"Youngevity sells a product called tangy tangerine 2.0. in early 2015, Before its news posted a story about someone who allegedly had tangy tangerine 2.0 analyzed by a swiss lab, and the results were horrifying. Are you familiar with the product, the saga, and wherein lies the truth?"
What was reported at Before It's News was removed, either due to threats or because they decided that it was not a credible story. We are too busy to follow up with the lab and confirm that they really did the test and got the results that were published online. According to reports published elsewhere, the testing laboratory was Interlabor Belp AG, and the test identification number is 413232.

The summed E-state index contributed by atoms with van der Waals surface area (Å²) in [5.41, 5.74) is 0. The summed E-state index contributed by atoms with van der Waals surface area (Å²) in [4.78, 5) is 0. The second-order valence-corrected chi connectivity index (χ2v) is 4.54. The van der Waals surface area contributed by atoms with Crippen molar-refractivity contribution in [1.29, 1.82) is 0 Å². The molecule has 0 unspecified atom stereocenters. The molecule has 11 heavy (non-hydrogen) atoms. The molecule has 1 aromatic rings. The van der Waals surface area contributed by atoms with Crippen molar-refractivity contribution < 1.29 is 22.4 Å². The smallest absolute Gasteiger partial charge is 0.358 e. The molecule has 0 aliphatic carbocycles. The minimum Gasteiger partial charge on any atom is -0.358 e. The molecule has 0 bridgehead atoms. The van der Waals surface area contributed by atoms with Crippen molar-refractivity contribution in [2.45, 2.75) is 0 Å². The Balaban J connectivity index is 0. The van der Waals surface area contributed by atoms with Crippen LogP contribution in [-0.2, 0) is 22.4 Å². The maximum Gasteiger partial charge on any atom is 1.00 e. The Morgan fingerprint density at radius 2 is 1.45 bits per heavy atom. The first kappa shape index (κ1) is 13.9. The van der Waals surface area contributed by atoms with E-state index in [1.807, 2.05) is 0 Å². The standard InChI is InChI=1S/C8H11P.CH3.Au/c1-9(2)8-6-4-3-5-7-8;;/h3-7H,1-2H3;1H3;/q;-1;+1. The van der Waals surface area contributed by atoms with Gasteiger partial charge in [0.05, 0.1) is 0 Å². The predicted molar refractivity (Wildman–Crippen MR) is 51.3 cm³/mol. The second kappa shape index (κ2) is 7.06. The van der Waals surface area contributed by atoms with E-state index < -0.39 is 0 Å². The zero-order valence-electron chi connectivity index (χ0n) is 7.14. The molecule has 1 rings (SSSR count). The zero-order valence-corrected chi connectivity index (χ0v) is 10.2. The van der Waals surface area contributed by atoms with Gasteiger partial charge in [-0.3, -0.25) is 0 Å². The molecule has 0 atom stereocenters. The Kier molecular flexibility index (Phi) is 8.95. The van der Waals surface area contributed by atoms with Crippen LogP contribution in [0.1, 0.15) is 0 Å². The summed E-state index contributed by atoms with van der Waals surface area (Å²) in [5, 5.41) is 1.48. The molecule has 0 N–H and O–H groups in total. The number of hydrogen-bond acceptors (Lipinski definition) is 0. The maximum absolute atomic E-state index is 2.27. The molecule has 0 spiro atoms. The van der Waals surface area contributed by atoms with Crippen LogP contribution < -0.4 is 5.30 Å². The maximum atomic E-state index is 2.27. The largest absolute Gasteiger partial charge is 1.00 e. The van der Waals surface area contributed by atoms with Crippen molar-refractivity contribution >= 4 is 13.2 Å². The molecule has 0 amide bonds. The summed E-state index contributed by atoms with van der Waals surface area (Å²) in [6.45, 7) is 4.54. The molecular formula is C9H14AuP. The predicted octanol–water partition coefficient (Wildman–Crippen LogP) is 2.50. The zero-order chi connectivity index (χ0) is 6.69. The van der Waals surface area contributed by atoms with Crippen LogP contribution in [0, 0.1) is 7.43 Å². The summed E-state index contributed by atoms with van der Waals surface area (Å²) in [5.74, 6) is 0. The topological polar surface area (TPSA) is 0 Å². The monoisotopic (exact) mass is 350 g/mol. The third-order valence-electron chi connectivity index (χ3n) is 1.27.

Assuming that the online reports are accurate, this is what they mean. The metal levels (mercury, aluminum, arsenic, and lead) are in the trace amounts that would be expected from real foods. This substantiates that the company is being honest about their vitamins being food-based. It is not all good news, however. The presence of high levels of fluoride, chlorine, nitrates and phosphates indicate that they almost certainly use tap water for production, so the supplement contains all of the impurities from the municipal supply.
We would never recommend this supplement to others based upon its ingredients label alone, for it contains a variety of mushrooms and chlorella (algae). Earlier versions did not appear to contain these nefarious additives, which leads us to conclude that Youngevity is doing whatever is trendy and hyped, at the detriment of their customers. So in conclusion, we did not find the smoking gun that you expected for us to find, but we still conclude that the supplement is unfit for human consumption, due to other factors.